Sunday, June 23, 2013

Antigua, Guatemala


I found this sizable town to be quite attractive and full of Mayan culture and packed with many things to see and do. Nestled between four volcanoes; Fuego, Acatenango, Agua with Pacaya not far away. It is located to the north of Guatemala City at the junction of National Highways 10 and 14, and between Central American Highway 1 and 9 that happens to come together in Guatemala City. This town was founded back in 1524. The city of Antigua, capital of Sacatepéquez Province, Guatemala, is a lovely old colonial city that for many years was the government, religious and financial hub of Central America. After being destroyed by a series of earthquakes in 1773, the city was abandoned in favor of what is now Guatemala City, although not everyone left. Today, it is one of Guatemala’s top tourist destinations.

There are several city guide people that are remarkably skilled in English to show visitors around all the sites. They run 170 Q for about two hours. Their information is excellent, and they are passionate about their town and how it is perceived. 

There is free secure parking and overnight camping with cold showers and bad toilets without any other extras at the “Policia de Turismo” right in town. 

Painted Buses or chicken buses (called that because you just might find yourself sharing a seat with someone holding a couple of chickens or some other small livestock) are colorful and quite the experience, a must to ride and only costing 3 to 5 Q.


Jade Maya, Original Jade Factory and Archaeology Museum; they are the first and largest jade plant in Central America, since the Maya. For more information and orders try and/or Jade Maya support information may be obtained at

Mayan Textiles; do not overestimte the importance of the handmade clothing to the Mayan identity. The food is exceptional, and a must to try.

Doors and door knockers, I love the door in a door. So many doors so many styles. Many are still original and more than 300 to400 years old.

If possible plan your to visit around a holiday like Holly Week that starts on Palm Sunday or the week of All Saints Day, November 1st. The town explodes with traditional Mayan festivities, costumes, foods, and memorable events.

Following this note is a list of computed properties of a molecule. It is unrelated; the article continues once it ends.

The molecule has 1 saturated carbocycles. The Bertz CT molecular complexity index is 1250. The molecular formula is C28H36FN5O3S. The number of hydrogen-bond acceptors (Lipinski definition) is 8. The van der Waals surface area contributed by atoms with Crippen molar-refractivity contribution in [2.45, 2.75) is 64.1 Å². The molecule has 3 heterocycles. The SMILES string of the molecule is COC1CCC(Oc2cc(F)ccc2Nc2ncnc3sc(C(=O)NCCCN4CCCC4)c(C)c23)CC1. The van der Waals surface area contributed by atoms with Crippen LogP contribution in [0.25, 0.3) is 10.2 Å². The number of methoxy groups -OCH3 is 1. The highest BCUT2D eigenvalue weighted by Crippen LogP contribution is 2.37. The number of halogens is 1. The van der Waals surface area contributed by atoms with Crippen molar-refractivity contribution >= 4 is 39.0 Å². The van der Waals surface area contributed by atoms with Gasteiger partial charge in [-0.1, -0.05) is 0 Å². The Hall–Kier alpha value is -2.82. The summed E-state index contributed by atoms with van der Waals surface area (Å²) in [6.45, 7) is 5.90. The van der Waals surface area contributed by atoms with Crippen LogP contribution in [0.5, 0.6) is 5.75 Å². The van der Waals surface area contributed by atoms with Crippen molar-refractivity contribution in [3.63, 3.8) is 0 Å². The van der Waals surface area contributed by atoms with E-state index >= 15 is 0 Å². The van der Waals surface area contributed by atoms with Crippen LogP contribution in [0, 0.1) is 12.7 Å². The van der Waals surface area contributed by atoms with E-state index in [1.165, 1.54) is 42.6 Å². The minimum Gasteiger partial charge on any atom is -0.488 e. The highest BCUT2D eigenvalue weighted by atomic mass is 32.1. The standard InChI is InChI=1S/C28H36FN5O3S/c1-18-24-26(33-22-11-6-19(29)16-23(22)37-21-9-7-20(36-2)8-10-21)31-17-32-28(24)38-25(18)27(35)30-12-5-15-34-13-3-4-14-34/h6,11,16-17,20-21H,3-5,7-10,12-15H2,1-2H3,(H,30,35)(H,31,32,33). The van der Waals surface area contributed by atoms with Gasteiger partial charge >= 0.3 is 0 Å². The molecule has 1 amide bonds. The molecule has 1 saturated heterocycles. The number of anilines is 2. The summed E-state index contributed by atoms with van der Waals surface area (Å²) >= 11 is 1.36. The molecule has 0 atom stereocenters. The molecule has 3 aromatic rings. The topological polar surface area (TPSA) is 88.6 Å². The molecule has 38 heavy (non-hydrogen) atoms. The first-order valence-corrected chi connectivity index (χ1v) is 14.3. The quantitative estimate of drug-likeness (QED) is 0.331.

As Guatemala City prospered, the people living in the ruins of Santiago slowly rebuilt their city. People stopped calling it Santiago: instead, they referred to it as “Antigua Guatemala” or “Old Guatemala City.” Eventually the “Guatemala” was dropped and people began referring to it as simply “Antigua.” The city rebuilt slowly, but was still large enough to be named capital of Sacatepéquez Province when Guatemala became independent from Spain and (later) the Federation of Central America (1823-1839). Ironically, “new” Guatemala City would be pummeled by a major earthquake in 1917 and that Antigua largely escaped damage.

Antigua Today:
Antigua retained its colonial charm and perfect climate and is today one of Guatemala’s premier tourist destinations. Visitors enjoy shopping at the markets, where they can purchase brightly colored textiles, pottery and more. Many of the old convents and monasteries are still in ruins, but now made safe for tours. Antigua surrounded by volcanoes: their names are Agua, Fuego, Acatenango and Pacaya, and visitors like to climb them when it is safe to do so. The city has been named a UNESCO World Heritage Site. 


Foster, Lynn V. A Brief History of Central America. New York: Checkmark Books, 2007.
And from my personal tour and impression of the town.


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